It seems like there are conflicting opinions about the tutorial. Hardcore "nostalgia" players and Bhagpuss seem to hate it, while TAGN has some praise for it. I personally did enjoy the tutorial. I did all non-group quests without mercenaries and it was challenging enough. My character died several times. That's amazing considering that while playing an average modern MMORPG I usually get to mid-to-high levels without dying once. I think the most interesting and challenging part is that mobs are actually mobile, so there were several times when my character got low on hp and mana and sat there to regen just to get murdered by a wandering kobold. The combat itself wasn't that hard and I think the hardest part was trying to get used to the UI. The quests were nothing to write home about and writing was about average. The zones, however, were quite immersive and had an amazing level of detail for a 1999 game. Heck, the spider area was too immersive and probably will give me nightmares. Running through the tutorial took me 6+ hours and got my character to level 10. Now on to see the "real" world!

Thursday, May 28, 2020

Server down

So I was going to write about some noob experiences on a new Everquest server, but I just cant.

The launch have had so many issue it felt like any oldschool MMORPG launch, apparently including original Everquest. First I've sat in a queue for like 2 hours, then the servers went down. Then the forums went down. Then everything, including Everquest 2 and DC Universe Online went down.
Then Darkpaw managed to get servers working a short time and everything went down again. After that I quit waiting, but now, almost 20 hours later there are still giant Soviet style queues.
Oh, and also the official Everquest Discord server was invaded by nazi bots for a while. Dreamweaver looked like a darn hero dealing with that all.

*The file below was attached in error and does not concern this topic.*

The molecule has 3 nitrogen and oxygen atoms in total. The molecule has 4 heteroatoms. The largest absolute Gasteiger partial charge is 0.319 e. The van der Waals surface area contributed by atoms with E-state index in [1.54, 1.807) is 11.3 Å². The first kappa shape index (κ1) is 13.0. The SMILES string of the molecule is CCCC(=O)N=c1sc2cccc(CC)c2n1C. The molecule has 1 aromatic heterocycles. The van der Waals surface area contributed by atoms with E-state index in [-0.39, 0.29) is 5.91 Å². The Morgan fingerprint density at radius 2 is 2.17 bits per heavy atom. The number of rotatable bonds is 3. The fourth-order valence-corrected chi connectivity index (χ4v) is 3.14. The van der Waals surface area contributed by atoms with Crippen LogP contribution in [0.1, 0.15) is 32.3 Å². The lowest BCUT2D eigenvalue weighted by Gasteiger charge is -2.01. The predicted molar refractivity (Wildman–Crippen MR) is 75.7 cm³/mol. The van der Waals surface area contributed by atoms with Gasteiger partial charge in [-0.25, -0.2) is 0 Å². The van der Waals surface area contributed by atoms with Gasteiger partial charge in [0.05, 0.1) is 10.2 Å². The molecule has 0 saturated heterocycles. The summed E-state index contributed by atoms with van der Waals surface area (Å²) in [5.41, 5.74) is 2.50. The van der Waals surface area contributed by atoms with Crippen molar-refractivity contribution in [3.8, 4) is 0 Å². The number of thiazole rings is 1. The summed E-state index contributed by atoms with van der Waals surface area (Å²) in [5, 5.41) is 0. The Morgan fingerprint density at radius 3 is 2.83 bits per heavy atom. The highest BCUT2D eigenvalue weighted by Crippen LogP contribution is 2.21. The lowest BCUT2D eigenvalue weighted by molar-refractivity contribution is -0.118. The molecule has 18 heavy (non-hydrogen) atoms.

Friday, May 15, 2020

Mr Bhagpuss had a nice post about Everquest 2 where he said: "Those instances are still profitable but they're also fun for me right now because they're easy and getting easier every run." I like to think that my approach is quite the opposite and I like a good, challenging fight. After all if you know for sure you are going to win a battle what's the point of having a battle in the first place? But reality is a bit more complicated.

Firstly I think at least half of MMORPGs on the market have bad combat systems. When playing those games I have almost no fun fighting so if I can have extremely fast fights that I can win by mashing a single button I'll gladly take them.

Another issue is that MMORPGs tend to lock "hard" content behind either giant time sinks (killing a challenging foe a hundred times to get access to a slightly more challenging foe is no fun) or behind content for giant groups that's usually knows as "raids." While I like taking on a challenge solo or with a friend or two, I don't really like raids. Not only my skill and effort matter less in a larger group, but I also don't like the social aspects of raiding.

The last reason why I don't often see challenging fights in MMORPGs relates to my completionist attitude. While playing MMORPGs I usually try to do every quest I can, at least on my first character. Since most MMORPGs noticeable increase leveling speed over time so players can "catch up" I usually outlevel content I am playing by at least a couple levels. I guess I could make things harder by fighting naked like some people on forums suggest, but I don't want a challenge that much.

So yeah, while I like difficult fights in theory, I seldom see them.

Also yay! First post!